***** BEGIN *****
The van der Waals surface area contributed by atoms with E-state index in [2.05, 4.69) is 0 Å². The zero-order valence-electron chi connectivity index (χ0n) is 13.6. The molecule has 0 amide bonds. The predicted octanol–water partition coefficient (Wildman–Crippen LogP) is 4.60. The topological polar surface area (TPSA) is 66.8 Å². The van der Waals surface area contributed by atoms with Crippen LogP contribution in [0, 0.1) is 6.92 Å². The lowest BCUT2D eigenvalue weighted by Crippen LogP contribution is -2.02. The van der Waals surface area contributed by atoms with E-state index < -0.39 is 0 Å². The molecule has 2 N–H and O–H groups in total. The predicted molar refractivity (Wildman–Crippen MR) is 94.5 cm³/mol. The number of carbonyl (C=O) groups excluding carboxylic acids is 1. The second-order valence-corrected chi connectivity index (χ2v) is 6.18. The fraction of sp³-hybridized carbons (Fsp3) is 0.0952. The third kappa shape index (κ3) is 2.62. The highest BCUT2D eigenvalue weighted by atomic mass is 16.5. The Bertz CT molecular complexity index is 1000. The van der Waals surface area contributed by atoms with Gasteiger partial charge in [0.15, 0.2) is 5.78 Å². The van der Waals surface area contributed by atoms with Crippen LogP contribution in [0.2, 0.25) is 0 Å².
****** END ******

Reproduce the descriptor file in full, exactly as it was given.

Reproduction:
The van der Waals surface area contributed by atoms with E-state index in [2.05, 4.69) is 0 Å². The zero-order valence-electron chi connectivity index (χ0n) is 13.6. The molecule has 0 amide bonds. The predicted octanol–water partition coefficient (Wildman–Crippen LogP) is 4.60. The topological polar surface area (TPSA) is 66.8 Å². The van der Waals surface area contributed by atoms with Crippen LogP contribution in [0, 0.1) is 6.92 Å². The lowest BCUT2D eigenvalue weighted by Crippen LogP contribution is -2.02. The van der Waals surface area contributed by atoms with E-state index < -0.39 is 0 Å². The molecule has 2 N–H and O–H groups in total. The predicted molar refractivity (Wildman–Crippen MR) is 94.5 cm³/mol. The number of carbonyl (C=O) groups excluding carboxylic acids is 1. The second-order valence-corrected chi connectivity index (χ2v) is 6.18. The fraction of sp³-hybridized carbons (Fsp3) is 0.0952. The third kappa shape index (κ3) is 2.62. The highest BCUT2D eigenvalue weighted by atomic mass is 16.5. The Bertz CT molecular complexity index is 1000. The van der Waals surface area contributed by atoms with Gasteiger partial charge in [0.15, 0.2) is 5.78 Å². The van der Waals surface area contributed by atoms with Crippen LogP contribution in [0.2, 0.25) is 0 Å².